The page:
It’s a pity, but no popular video player has support for real-time, low-latency, stereoscopic video livestreams – they only support pre-recorded files. So, we took one of the most popular VR players, Skybox, and reverse-engineered it’s protocol. The result is we have a simple solution for StereoPi to livestream to Skybox. Next week, we’ll publish an article detailing this work, will give you all the code in a GitHub repository, and plan to contact the Skybox developers to discuss officially supporting this feature.

Help with Native Oculus Application

We need some help. We are looking for a programmer with experience creating native applications for Oculus Go. We plan to make a native, open source Oculus Go application that implements all the features in our current Android application. If you want to help us - please let us know in this Oculus thread on our forum.

Time for New Experiments

The first production batch is out and the second has started, so we have some more time for new experiments. Our next step-by-step guides will cover two topics:

  • How to create a phone-controlled stereoscopic camera with the StereoPi
  • How to use StereoPi as a lidar for your robot for obstacle avoidance

Stay tuned!


$102,644 raised

of $35,000 goal

293% Funded! Order Below

Product Choices

$69

StereoPi Slim Edition

Perfect for DIY ninjas and those wanting to embed StereoPi in a tight space. This board is the same as the standard edition, but without all the bulky connectors - the Ethernet RJ45 jack, GPIO header, and dual USB Type-A connector have not been populated. To use this board, you will need your own Raspberry Pi Compute Module, cameras, and camera ribbon cables. Two short power cables already included.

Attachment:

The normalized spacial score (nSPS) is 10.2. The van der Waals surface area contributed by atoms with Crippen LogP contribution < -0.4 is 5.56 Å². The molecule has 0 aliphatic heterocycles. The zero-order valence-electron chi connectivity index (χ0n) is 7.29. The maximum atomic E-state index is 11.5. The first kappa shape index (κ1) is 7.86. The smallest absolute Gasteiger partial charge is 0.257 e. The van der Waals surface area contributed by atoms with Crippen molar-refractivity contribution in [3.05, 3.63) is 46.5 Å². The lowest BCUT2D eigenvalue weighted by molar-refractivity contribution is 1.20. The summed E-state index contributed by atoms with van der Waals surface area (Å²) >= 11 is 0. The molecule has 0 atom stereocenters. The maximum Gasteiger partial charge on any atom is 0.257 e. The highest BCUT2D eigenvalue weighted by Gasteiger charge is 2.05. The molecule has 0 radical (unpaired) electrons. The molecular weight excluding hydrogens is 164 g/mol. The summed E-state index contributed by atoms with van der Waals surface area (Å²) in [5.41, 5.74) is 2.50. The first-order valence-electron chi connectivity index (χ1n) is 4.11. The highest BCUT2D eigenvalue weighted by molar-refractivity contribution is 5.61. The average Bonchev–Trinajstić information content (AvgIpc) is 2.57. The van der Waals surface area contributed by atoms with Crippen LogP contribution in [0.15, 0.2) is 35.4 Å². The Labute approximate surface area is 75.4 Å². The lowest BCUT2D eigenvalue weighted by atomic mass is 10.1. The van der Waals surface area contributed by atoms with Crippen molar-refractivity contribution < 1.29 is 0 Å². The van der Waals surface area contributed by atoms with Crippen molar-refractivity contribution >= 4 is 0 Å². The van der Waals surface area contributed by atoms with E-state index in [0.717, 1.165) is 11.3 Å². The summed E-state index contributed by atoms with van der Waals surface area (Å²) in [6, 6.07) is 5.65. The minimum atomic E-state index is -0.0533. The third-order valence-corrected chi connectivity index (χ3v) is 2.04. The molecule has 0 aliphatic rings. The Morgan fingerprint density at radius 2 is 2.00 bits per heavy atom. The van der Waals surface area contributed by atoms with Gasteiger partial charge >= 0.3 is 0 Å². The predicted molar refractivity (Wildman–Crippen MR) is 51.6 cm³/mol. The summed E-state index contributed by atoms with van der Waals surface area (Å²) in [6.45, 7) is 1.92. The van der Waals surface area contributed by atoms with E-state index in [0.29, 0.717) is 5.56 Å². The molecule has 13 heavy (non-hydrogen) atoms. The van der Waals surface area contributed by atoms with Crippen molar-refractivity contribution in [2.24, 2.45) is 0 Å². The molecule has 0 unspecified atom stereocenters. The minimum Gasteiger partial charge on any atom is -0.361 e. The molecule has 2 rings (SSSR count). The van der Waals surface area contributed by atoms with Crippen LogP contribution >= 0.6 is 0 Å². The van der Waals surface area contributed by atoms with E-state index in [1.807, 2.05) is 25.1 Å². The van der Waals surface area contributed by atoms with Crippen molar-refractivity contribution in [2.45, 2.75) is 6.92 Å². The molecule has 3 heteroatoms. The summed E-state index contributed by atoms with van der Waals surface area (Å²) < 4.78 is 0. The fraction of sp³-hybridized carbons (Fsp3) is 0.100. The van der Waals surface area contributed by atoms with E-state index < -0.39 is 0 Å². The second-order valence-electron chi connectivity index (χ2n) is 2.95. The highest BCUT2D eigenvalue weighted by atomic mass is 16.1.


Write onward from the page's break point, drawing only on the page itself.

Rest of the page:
$89

StereoPi Standard Edition

The world of stereoscopic video awaits! This board is the ultimate interface between two cameras and a Raspberry Pi Compute Module. It comes with all the bells and whistles, including Ethernet, dual USB ports, GPIO header, microSD slot, HDMI output, and more. To use this board, you will need your own Raspberry Pi Compute Module, cameras, and camera ribbon cables. Two short power cables already included.


$125

StereoPi Starter Kit

This kit has everything you need to get started right away. The kit includes one StereoPi Standard Edition board, two V1 cameras (w/ ~20 cm ribbon cables), one Raspberry Pi Compute Module 3 + Lite, and everything in the StereoPi Accessories Kit (two short ribbon cables, one USB power cable, two power cables, one V1/V2 dual-camera mounting plate, and one wide-angle dual-camera mounting plate). We've also included a microSD card pre-imaged with Raspbian and all the stereoscopic video and image demos you see on this project page.


$199

StereoPi Deluxe Kit

This kit includes everything in the StereoPi Starter Kit and adds two wide-angle (160°) cameras (w/ ~20 cm ribbon cables). With this kit, you'll be able to run all of the demos shown on this project page and start experimenting on your own. You will reign supreme over your stereoscopic domain.

Credits

virt2real

We are a small team of geeks who have been making remote-controlled things with livestreaming video since 2010. We've done everything from boats and planes, to robots, copters, and VR helmets. If we can't find the right tools for our projects, we build them ourselves.


Eugene Pomazov

Sergey Serov

Kirill Shiryaev


NexPCB